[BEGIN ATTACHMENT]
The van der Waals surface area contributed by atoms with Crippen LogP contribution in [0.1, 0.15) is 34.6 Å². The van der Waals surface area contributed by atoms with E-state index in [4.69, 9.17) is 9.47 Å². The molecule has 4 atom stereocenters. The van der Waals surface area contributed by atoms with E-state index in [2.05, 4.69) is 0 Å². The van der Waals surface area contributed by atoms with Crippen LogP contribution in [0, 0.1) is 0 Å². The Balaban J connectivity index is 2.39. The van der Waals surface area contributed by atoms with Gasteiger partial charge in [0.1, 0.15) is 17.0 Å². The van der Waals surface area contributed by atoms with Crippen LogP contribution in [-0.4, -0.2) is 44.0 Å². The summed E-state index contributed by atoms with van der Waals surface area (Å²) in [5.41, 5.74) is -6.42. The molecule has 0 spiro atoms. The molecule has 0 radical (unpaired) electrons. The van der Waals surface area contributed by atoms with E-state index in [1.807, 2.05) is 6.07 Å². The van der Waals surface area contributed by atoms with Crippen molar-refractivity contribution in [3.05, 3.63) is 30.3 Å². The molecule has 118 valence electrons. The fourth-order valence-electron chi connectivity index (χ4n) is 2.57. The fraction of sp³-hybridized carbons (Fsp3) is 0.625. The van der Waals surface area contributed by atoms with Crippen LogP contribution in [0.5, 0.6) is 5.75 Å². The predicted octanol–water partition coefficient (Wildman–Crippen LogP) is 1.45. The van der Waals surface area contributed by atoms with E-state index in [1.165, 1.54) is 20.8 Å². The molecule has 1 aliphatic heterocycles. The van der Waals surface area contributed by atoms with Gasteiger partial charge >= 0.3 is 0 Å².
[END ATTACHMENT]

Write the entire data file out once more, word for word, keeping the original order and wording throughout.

The van der Waals surface area contributed by atoms with Crippen LogP contribution in [0.1, 0.15) is 34.6 Å². The van der Waals surface area contributed by atoms with E-state index in [4.69, 9.17) is 9.47 Å². The molecule has 4 atom stereocenters. The van der Waals surface area contributed by atoms with E-state index in [2.05, 4.69) is 0 Å². The van der Waals surface area contributed by atoms with Crippen LogP contribution in [0, 0.1) is 0 Å². The Balaban J connectivity index is 2.39. The van der Waals surface area contributed by atoms with Gasteiger partial charge in [0.1, 0.15) is 17.0 Å². The van der Waals surface area contributed by atoms with Crippen LogP contribution in [-0.4, -0.2) is 44.0 Å². The summed E-state index contributed by atoms with van der Waals surface area (Å²) in [5.41, 5.74) is -6.42. The molecule has 0 spiro atoms. The molecule has 0 radical (unpaired) electrons. The van der Waals surface area contributed by atoms with E-state index in [1.807, 2.05) is 6.07 Å². The van der Waals surface area contributed by atoms with Crippen molar-refractivity contribution in [3.05, 3.63) is 30.3 Å². The molecule has 118 valence electrons. The fourth-order valence-electron chi connectivity index (χ4n) is 2.57. The fraction of sp³-hybridized carbons (Fsp3) is 0.625. The van der Waals surface area contributed by atoms with Crippen LogP contribution in [0.5, 0.6) is 5.75 Å². The predicted octanol–water partition coefficient (Wildman–Crippen LogP) is 1.45. The van der Waals surface area contributed by atoms with E-state index in [1.165, 1.54) is 20.8 Å². The molecule has 1 aliphatic heterocycles. The van der Waals surface area contributed by atoms with Gasteiger partial charge >= 0.3 is 0 Å².